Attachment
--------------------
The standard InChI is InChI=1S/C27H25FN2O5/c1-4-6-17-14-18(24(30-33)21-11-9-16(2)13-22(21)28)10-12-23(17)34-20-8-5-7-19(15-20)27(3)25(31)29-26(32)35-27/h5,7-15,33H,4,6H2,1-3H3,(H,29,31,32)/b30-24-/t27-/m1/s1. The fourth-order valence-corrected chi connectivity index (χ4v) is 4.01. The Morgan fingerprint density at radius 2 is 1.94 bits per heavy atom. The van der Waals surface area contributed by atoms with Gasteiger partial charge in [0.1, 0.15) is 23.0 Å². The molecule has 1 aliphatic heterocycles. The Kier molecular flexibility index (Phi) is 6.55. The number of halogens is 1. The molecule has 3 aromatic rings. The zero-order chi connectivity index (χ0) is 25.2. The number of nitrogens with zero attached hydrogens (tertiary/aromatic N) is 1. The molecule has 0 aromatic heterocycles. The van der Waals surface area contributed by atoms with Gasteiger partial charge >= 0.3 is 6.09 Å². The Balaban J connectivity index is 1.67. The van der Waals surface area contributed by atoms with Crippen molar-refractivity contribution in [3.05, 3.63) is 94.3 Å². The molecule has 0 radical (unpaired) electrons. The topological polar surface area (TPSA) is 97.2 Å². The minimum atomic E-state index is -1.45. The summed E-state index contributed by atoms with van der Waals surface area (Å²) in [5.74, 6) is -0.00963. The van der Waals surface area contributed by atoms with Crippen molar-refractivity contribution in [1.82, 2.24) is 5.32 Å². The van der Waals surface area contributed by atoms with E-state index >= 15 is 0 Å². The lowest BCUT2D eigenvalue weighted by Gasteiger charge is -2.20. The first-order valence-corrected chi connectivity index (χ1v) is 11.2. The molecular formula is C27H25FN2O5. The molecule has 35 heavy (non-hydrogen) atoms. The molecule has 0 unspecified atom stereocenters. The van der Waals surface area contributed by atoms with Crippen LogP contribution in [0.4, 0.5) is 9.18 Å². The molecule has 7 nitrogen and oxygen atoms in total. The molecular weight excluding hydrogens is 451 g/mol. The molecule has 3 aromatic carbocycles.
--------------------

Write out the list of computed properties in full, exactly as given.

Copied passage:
The standard InChI is InChI=1S/C27H25FN2O5/c1-4-6-17-14-18(24(30-33)21-11-9-16(2)13-22(21)28)10-12-23(17)34-20-8-5-7-19(15-20)27(3)25(31)29-26(32)35-27/h5,7-15,33H,4,6H2,1-3H3,(H,29,31,32)/b30-24-/t27-/m1/s1. The fourth-order valence-corrected chi connectivity index (χ4v) is 4.01. The Morgan fingerprint density at radius 2 is 1.94 bits per heavy atom. The van der Waals surface area contributed by atoms with Gasteiger partial charge in [0.1, 0.15) is 23.0 Å². The molecule has 1 aliphatic heterocycles. The Kier molecular flexibility index (Phi) is 6.55. The number of halogens is 1. The molecule has 3 aromatic rings. The zero-order chi connectivity index (χ0) is 25.2. The number of nitrogens with zero attached hydrogens (tertiary/aromatic N) is 1. The molecule has 0 aromatic heterocycles. The van der Waals surface area contributed by atoms with Gasteiger partial charge >= 0.3 is 6.09 Å². The Balaban J connectivity index is 1.67. The van der Waals surface area contributed by atoms with Crippen molar-refractivity contribution in [3.05, 3.63) is 94.3 Å². The molecule has 0 radical (unpaired) electrons. The topological polar surface area (TPSA) is 97.2 Å². The minimum atomic E-state index is -1.45. The summed E-state index contributed by atoms with van der Waals surface area (Å²) in [5.74, 6) is -0.00963. The van der Waals surface area contributed by atoms with Crippen molar-refractivity contribution in [1.82, 2.24) is 5.32 Å². The van der Waals surface area contributed by atoms with E-state index >= 15 is 0 Å². The lowest BCUT2D eigenvalue weighted by Gasteiger charge is -2.20. The first-order valence-corrected chi connectivity index (χ1v) is 11.2. The molecular formula is C27H25FN2O5. The molecule has 35 heavy (non-hydrogen) atoms. The molecule has 0 unspecified atom stereocenters. The van der Waals surface area contributed by atoms with Crippen LogP contribution in [0.4, 0.5) is 9.18 Å². The molecule has 7 nitrogen and oxygen atoms in total. The molecular weight excluding hydrogens is 451 g/mol. The molecule has 3 aromatic carbocycles.